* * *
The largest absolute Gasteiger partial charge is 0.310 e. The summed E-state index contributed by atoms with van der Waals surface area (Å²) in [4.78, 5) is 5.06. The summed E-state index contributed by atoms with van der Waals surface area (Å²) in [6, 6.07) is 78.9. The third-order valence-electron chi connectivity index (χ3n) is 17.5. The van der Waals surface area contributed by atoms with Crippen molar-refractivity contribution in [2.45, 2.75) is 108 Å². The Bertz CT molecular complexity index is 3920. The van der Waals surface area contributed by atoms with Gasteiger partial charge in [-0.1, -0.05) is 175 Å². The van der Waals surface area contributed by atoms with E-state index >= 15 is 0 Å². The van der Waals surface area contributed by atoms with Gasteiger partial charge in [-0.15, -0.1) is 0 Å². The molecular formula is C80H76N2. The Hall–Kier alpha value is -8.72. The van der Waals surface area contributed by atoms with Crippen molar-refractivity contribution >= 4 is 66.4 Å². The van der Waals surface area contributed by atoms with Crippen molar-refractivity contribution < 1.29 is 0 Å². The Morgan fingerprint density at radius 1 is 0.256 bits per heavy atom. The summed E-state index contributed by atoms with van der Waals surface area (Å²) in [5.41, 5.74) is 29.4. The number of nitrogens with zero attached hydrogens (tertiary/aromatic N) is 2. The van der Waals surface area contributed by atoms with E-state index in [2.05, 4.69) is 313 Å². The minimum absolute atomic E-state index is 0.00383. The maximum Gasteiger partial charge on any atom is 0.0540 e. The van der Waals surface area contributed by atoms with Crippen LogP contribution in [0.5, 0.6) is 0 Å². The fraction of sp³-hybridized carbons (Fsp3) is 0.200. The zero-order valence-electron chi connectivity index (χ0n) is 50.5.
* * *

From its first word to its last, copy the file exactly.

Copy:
The largest absolute Gasteiger partial charge is 0.310 e. The summed E-state index contributed by atoms with van der Waals surface area (Å²) in [4.78, 5) is 5.06. The summed E-state index contributed by atoms with van der Waals surface area (Å²) in [6, 6.07) is 78.9. The third-order valence-electron chi connectivity index (χ3n) is 17.5. The van der Waals surface area contributed by atoms with Crippen molar-refractivity contribution in [2.45, 2.75) is 108 Å². The Bertz CT molecular complexity index is 3920. The van der Waals surface area contributed by atoms with Gasteiger partial charge in [-0.1, -0.05) is 175 Å². The van der Waals surface area contributed by atoms with E-state index >= 15 is 0 Å². The van der Waals surface area contributed by atoms with Gasteiger partial charge in [-0.15, -0.1) is 0 Å². The molecular formula is C80H76N2. The Hall–Kier alpha value is -8.72. The van der Waals surface area contributed by atoms with Crippen molar-refractivity contribution >= 4 is 66.4 Å². The van der Waals surface area contributed by atoms with Crippen molar-refractivity contribution < 1.29 is 0 Å². The Morgan fingerprint density at radius 1 is 0.256 bits per heavy atom. The summed E-state index contributed by atoms with van der Waals surface area (Å²) in [5.41, 5.74) is 29.4. The number of nitrogens with zero attached hydrogens (tertiary/aromatic N) is 2. The van der Waals surface area contributed by atoms with E-state index in [2.05, 4.69) is 313 Å². The minimum absolute atomic E-state index is 0.00383. The maximum Gasteiger partial charge on any atom is 0.0540 e. The van der Waals surface area contributed by atoms with Crippen LogP contribution in [0.5, 0.6) is 0 Å². The fraction of sp³-hybridized carbons (Fsp3) is 0.200. The zero-order valence-electron chi connectivity index (χ0n) is 50.5.